Much like TNT's Kenny Smith does not show his "pictures" during the halftime show when a game is a blowout, I am disinclined to provide in depth analysis of this kind of rout: the Lakers are the more talented team and they were highly motivated/focused because the Pacers beat them earlier this season, while the Pacers came out flat and never matched the Lakers' intensity.
However, even though the game's story is not particularly interesting I do have an interesting story from the game, namely my conversation with a veteran NBA scout who offered some very candid and insightful comments on a wide variety of subjects. He stated without equivocation that Bryant is the best player in the NBA, declaring, "LeBron's interested in his brand. Kobe is interested in championships." The scout added, with admiration, that Bryant is a killer on the court, in the mold of "#23 (Michael Jordan) and that guy sitting near the baseline wearing a suit (Pacers President Larry Bird)."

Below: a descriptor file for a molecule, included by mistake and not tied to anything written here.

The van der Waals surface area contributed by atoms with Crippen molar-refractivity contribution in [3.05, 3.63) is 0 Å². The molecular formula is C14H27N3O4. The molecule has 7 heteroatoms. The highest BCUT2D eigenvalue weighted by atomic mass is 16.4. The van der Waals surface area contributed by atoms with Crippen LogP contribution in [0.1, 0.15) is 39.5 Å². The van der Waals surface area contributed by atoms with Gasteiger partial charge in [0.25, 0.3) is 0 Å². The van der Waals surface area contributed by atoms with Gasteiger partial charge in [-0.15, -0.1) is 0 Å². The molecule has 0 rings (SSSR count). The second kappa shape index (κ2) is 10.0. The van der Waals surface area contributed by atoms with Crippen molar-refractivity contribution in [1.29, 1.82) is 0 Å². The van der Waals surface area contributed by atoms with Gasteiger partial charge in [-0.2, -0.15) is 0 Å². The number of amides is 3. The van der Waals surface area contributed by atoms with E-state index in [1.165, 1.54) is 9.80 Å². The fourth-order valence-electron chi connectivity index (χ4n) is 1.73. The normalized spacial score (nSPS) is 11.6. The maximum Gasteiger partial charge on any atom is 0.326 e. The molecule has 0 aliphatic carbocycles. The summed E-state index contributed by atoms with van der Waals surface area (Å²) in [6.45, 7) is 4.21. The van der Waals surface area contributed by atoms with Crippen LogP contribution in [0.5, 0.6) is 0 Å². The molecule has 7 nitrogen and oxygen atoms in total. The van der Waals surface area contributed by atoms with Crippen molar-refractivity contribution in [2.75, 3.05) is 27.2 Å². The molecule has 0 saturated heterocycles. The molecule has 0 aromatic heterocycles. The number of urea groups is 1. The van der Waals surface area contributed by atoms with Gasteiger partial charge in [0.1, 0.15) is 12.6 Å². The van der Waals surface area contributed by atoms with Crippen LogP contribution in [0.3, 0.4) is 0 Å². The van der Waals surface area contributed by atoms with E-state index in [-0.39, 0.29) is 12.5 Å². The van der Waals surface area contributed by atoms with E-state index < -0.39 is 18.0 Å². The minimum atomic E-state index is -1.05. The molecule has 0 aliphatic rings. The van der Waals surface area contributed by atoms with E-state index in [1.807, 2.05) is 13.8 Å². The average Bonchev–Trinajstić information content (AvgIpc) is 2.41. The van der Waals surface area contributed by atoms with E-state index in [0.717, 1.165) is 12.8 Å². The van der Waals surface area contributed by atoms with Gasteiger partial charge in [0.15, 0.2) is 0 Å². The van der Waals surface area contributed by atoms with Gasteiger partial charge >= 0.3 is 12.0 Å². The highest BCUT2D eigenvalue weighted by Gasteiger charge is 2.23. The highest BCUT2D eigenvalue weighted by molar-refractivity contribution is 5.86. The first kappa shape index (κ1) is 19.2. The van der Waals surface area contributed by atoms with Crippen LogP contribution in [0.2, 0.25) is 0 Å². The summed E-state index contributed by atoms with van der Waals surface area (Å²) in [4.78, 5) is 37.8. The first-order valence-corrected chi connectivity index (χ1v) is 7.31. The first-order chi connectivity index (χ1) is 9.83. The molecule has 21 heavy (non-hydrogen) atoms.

The most fascinating part of our conversation concerned what it means to be an MVP level player and some of the fallacies concerning how "stat gurus" evaluate the NBA game. When I told the scout the way that Coach Jackson answered my question about what it means to be an MVP level player (see Courtside Notes) he agreed completely, noting that there is a big difference between being a team's main option and being a team's second option: an MVP level player "performs under duress" (Jackson's phrase) in terms of overcoming nagging injuries, fighting through fatigue, dealing with physical play/double teaming defenses and still finding a way to lead his team to victories; a second option player is able to perform at a high level at times--particularly when the defense is tilted toward the first option--but he cannot sustain quite the same level as the first option can nor can the second option overcome quite as much "duress."